"But fundamentally young people's achievement matters more than being able to trumpet ever higher grades. Now pupils are spending more time in the classroom, not constantly sitting exams, and 90,000 more children are taking core academic subjects that will help them succeed in work and further study."

Mrs Morgan added that the Government has "raised the bar" and that schools are already rising to the challenge.

Brian Lightman, general secretary of the Association of School and College Leaders, said: "Because the performance tables are calculated so differently this year, the fact that more schools are below the floor target doesn't tell us whether standards are stable, improving or declining. The only way to get a true picture is to calculate this year's headline data using 2013 rules."

An analysis of the data indicates that this year's top school for GCSEs was King Edward VI Five Ways School, an academy in Birmingham. It entered 155 pupils for GCSEs and equivalent qualifications and all scored at least five C grades, including English and maths. It also had the highest average points score per pupil at 685.5.

The most improved school was the Charter Academy in Southsea, Hampshire, which has seen its results rise from 39% of students getting at least five Cs including the basics in 2011 to 83% achieving this standard in 2014 - a 44% rise.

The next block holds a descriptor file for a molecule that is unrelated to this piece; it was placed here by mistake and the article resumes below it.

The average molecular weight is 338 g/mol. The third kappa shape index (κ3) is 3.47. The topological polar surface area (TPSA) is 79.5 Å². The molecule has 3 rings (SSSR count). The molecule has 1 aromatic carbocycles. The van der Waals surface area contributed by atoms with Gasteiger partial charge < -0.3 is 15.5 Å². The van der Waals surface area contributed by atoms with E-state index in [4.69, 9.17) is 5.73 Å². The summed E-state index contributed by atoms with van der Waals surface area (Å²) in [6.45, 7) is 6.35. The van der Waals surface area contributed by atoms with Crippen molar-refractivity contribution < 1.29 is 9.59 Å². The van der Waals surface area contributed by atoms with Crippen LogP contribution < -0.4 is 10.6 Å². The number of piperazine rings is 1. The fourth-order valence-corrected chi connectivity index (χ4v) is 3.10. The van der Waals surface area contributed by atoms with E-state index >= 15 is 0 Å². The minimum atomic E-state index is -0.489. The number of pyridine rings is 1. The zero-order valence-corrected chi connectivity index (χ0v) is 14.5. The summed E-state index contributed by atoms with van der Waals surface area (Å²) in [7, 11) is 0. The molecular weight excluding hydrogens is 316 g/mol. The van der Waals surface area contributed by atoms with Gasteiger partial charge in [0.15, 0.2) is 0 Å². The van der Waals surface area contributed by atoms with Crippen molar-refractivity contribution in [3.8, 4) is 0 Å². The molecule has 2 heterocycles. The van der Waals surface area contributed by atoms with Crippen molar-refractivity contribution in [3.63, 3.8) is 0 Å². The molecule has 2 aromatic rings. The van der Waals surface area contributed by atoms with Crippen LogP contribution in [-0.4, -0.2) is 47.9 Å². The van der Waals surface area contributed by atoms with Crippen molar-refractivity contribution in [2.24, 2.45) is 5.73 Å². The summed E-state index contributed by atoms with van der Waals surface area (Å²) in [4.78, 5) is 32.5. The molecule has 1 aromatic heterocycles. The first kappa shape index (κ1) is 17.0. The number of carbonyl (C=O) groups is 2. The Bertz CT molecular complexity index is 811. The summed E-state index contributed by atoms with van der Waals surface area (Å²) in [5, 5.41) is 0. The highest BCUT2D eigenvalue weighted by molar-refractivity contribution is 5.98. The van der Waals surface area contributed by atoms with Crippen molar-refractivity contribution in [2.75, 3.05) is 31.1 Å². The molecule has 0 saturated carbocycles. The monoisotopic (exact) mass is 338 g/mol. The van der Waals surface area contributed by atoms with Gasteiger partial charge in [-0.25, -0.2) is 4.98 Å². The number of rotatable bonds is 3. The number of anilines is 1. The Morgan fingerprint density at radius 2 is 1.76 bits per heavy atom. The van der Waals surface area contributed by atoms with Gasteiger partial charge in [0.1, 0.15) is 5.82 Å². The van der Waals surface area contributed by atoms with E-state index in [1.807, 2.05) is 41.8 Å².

The latest figures also show stark differences between local authorities.

The top-performing area, with 73.8% of state school pupils scoring five or more A*-C grades including English and maths, was Kensington and Chelsea.

This was followed by Trafford (72.2%), Sutton (72.1%), Kingston-upon-Thames (70%) and Buckinghamshire (69.5%).

At the other end of the scale, just over a third (35.4%) of pupils in Knowsley reached this key benchmark, along with 44% in Bradford and Blackpool, 44.6% in Nottingham and 44.7% in Kingston-upon-Hull.

Shadow education secretary Tristram Hunt said: "Both parents and teenagers will be greatly concerned by chaos in the exam system brought about by David Cameron's schools policy.

"It is taking the country backwards and threatening standards. Parents deserve to know exactly how their child's school is performing - but under this Tory-led Government, all they've got is confusion surrounding school results year on year."

Calculations by the Teach First charity reveal that the attainment gap between rich and poor students has widened this year.

Chief executive Brett Wigdortz, said: " It is shocking that only one in three (33.5%) pupils eligible for free school meals achieved at least 5 A* to C GCSEs (or equivalent) grades compared to 60.5% of all other pupils; this is a gap of 27.0 percentage points.

"Exams have changed this year, but even without these changes the gap would have increased from 26.7 (2012/2013) to 27.2 (2013/2014) percentage points."

He added: "Over recent years great strides have been taken to close the gap, but today's data sees a reversal overall: things are getting worse for poorer children, instead of better.

"As we approach the election it is time for all political parties to ensure fairness in education is a national priority.

"Teachers must be at the heart of any lasting solutions and we need to continue our efforts to attract the best teachers into the profession - especially those working to support children from low income communities."